Our study included a total of 517 patients hospitalized for COVID-19, recruited during the first (discovery cohort, n = 192) or second (validation cohort, n = 325) waves of the pandemic in Belgium (Fig. 1). Considering the whole study population, median age [IQR] was 65 years [54–76], and 60% were males (Table 1). Comorbidities included hypertension, cardiovascular disease and diabetes in 229 (44%), 152 (29%) and 125 (24%) individuals, respectively. Thirty-five (7%) patients were treated with allopurinol or febuxostat; 10 (2%), with fenofibrate; and 165 (32%), with inhibitors of the renin angiotensin system. Based on the Diagnosis and Treatment Protocol for Novel Coronavirus Pneumonia [14], 38 (7%) patients had a mild; 113 (22%) moderate; and 274 (53%) severe COVID-19; the remaining 92 (18%) had a disease classified as critical.

Table 1 Baseline characteristics of patients in discovery and validation cohorts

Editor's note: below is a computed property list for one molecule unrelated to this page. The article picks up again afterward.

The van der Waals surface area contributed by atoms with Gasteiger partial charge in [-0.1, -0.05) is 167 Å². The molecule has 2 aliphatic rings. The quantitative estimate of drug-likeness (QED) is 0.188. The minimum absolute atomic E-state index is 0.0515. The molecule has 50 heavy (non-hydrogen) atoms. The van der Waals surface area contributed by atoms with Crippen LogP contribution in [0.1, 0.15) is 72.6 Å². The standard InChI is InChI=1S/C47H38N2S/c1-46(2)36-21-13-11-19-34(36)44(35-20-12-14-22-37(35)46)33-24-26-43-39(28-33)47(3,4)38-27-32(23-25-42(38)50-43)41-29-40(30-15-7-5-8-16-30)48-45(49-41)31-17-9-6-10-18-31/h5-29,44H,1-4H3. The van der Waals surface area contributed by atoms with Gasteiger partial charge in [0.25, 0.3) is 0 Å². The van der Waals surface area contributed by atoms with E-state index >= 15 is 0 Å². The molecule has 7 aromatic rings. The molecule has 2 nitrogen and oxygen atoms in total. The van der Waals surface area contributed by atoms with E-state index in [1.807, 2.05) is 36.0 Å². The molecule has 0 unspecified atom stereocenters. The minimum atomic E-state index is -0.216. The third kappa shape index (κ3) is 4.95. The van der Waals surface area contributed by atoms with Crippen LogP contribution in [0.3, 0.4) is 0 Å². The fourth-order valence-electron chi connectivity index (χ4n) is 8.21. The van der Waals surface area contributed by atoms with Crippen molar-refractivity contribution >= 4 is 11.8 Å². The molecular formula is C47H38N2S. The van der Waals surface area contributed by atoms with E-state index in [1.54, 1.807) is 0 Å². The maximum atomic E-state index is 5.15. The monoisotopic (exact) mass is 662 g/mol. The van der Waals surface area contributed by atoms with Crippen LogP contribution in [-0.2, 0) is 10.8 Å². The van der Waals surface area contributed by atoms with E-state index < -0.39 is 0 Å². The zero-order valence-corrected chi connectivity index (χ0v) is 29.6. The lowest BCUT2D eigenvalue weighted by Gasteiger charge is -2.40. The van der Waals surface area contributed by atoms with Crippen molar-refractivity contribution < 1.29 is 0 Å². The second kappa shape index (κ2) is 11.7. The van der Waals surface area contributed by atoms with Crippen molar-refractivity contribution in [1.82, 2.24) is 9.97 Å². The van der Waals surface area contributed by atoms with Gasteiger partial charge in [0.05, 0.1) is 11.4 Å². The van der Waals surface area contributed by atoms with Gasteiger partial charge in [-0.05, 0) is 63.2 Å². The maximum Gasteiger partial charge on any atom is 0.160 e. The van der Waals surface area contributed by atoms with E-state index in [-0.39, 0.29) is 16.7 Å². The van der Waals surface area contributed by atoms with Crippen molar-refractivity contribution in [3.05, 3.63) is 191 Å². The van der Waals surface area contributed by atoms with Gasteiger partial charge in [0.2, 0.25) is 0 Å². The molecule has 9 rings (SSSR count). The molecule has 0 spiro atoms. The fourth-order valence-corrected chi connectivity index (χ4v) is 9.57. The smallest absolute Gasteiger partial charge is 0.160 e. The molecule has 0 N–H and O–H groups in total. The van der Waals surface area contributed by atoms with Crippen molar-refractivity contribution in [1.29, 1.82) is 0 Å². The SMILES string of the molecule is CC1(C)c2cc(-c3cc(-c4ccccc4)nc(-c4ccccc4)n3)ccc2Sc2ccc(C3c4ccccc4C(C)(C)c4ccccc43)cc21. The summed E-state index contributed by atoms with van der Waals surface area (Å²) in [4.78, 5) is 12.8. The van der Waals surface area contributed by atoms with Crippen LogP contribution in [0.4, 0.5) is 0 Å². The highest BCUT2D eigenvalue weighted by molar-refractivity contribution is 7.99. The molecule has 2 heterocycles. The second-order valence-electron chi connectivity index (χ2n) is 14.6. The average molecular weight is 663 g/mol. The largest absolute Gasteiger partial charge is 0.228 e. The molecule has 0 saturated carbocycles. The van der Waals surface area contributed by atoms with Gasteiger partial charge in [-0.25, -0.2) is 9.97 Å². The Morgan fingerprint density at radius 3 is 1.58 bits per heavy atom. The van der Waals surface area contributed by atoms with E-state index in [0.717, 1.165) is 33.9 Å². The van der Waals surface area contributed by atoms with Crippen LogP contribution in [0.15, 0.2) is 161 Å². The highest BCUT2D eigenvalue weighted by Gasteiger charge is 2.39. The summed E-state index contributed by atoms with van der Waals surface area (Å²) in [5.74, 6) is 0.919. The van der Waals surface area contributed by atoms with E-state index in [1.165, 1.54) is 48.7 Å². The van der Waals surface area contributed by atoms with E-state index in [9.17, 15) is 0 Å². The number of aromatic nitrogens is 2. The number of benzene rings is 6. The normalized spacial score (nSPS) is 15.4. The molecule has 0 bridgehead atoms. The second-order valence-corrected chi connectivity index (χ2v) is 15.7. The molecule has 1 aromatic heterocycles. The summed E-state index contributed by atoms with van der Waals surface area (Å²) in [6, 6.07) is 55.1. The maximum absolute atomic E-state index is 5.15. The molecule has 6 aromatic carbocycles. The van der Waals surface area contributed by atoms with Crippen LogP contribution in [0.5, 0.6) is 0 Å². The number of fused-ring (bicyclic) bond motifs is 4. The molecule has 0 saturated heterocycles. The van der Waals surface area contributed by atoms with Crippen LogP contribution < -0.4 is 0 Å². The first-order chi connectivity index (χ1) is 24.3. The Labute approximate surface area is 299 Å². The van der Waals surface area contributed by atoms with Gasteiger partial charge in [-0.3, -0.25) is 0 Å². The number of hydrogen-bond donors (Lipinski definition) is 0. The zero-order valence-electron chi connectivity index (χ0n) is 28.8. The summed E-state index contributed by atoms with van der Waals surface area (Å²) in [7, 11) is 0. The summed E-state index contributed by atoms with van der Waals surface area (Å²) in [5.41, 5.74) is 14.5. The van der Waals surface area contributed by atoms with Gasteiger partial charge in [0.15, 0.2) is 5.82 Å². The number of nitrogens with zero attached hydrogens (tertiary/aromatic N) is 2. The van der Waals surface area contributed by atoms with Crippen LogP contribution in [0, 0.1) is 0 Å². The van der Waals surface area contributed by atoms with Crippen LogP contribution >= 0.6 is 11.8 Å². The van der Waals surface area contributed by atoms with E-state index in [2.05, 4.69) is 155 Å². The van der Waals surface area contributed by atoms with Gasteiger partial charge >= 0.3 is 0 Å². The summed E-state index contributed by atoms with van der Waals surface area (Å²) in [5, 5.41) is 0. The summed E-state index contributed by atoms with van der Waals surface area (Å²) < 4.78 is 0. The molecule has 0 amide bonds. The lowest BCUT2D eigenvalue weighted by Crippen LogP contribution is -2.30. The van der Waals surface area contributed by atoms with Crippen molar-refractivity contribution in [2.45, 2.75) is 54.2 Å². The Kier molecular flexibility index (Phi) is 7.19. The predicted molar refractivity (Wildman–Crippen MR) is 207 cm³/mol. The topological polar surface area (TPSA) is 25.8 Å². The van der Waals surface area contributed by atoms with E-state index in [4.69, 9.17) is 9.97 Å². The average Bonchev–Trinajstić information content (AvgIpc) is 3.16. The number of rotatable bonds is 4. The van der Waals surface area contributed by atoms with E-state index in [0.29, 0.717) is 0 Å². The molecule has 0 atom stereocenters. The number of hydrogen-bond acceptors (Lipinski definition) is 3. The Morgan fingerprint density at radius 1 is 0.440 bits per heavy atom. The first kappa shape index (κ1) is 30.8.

We first examined the prevalence and timing of hypouricemia in patients hospitalized for COVID-19. In the discovery cohort, the prevalence of hypouricemia increased from 6.8% (13/192) upon admission to 20.3% (39/192) within the first days of hospitalization and then dropped to 3.6% (5/140) at discharge (Fig. 2). In contrast with the high prevalence during hospitalization for COVID-19, low serum levels of uric acid were very uncommon in the same cohort, before SARS-CoV-2 infection. Indeed, in the 122 individuals from the discovery cohort for whom serum uric acid levels before admission (median of 79 days [31–192]) were available, the prevalence of hypouricemia was only 0.8% (1/122) during the pre-COVID-19 era. These observations were replicated in the validation cohort, in which the prevalence of low serum uric acid levels increased from 6.5% (21/325) upon admission to 19.4% (63/325) during hospitalization (Fig. 2). The occurrence of hypouricemia was independent of the use of drugs interfering with uric acid production, nephrotoxic medications, treatment received for COVID-19, or viral load (Additional file 1: Table S2).